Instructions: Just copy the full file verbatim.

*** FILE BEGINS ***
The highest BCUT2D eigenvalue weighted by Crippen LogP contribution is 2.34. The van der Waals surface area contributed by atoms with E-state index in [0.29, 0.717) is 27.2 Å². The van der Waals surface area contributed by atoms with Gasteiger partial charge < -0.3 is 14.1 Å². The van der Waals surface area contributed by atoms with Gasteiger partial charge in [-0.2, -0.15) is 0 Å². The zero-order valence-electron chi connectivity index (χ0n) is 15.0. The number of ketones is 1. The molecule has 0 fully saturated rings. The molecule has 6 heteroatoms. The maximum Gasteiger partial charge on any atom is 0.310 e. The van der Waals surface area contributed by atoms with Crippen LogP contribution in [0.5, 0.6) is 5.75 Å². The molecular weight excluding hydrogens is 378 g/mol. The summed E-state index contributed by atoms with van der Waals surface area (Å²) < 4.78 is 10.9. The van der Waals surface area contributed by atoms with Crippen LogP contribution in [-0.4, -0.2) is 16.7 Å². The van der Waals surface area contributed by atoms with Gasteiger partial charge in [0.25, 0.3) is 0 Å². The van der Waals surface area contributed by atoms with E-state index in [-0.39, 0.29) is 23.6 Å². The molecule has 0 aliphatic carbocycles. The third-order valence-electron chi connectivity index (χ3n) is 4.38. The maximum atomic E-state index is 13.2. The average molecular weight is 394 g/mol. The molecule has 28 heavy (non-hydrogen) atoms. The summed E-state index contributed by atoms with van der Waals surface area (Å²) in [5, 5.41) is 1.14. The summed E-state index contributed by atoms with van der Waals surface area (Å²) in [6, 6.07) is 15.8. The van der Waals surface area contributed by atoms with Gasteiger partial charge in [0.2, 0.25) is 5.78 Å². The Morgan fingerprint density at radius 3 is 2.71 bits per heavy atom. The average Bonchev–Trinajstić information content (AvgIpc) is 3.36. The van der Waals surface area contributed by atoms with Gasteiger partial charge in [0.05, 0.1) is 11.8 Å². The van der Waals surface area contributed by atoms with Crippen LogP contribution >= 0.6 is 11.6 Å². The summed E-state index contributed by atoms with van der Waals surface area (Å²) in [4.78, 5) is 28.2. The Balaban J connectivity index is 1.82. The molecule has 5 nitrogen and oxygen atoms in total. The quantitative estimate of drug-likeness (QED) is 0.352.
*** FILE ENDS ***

The highest BCUT2D eigenvalue weighted by Crippen LogP contribution is 2.34. The van der Waals surface area contributed by atoms with E-state index in [0.29, 0.717) is 27.2 Å². The van der Waals surface area contributed by atoms with Gasteiger partial charge < -0.3 is 14.1 Å². The van der Waals surface area contributed by atoms with Gasteiger partial charge in [-0.2, -0.15) is 0 Å². The zero-order valence-electron chi connectivity index (χ0n) is 15.0. The number of ketones is 1. The molecule has 0 fully saturated rings. The molecule has 6 heteroatoms. The maximum Gasteiger partial charge on any atom is 0.310 e. The van der Waals surface area contributed by atoms with Crippen LogP contribution in [0.5, 0.6) is 5.75 Å². The molecular weight excluding hydrogens is 378 g/mol. The summed E-state index contributed by atoms with van der Waals surface area (Å²) < 4.78 is 10.9. The van der Waals surface area contributed by atoms with Crippen LogP contribution in [-0.4, -0.2) is 16.7 Å². The van der Waals surface area contributed by atoms with Gasteiger partial charge in [0.25, 0.3) is 0 Å². The van der Waals surface area contributed by atoms with E-state index in [-0.39, 0.29) is 23.6 Å². The molecule has 0 aliphatic carbocycles. The third-order valence-electron chi connectivity index (χ3n) is 4.38. The maximum atomic E-state index is 13.2. The average molecular weight is 394 g/mol. The molecule has 28 heavy (non-hydrogen) atoms. The summed E-state index contributed by atoms with van der Waals surface area (Å²) in [5, 5.41) is 1.14. The summed E-state index contributed by atoms with van der Waals surface area (Å²) in [6, 6.07) is 15.8. The van der Waals surface area contributed by atoms with Gasteiger partial charge in [0.2, 0.25) is 5.78 Å². The Morgan fingerprint density at radius 3 is 2.71 bits per heavy atom. The average Bonchev–Trinajstić information content (AvgIpc) is 3.36. The van der Waals surface area contributed by atoms with Gasteiger partial charge in [0.05, 0.1) is 11.8 Å². The van der Waals surface area contributed by atoms with Crippen LogP contribution >= 0.6 is 11.6 Å². The summed E-state index contributed by atoms with van der Waals surface area (Å²) in [4.78, 5) is 28.2. The Balaban J connectivity index is 1.82. The molecule has 5 nitrogen and oxygen atoms in total. The quantitative estimate of drug-likeness (QED) is 0.352.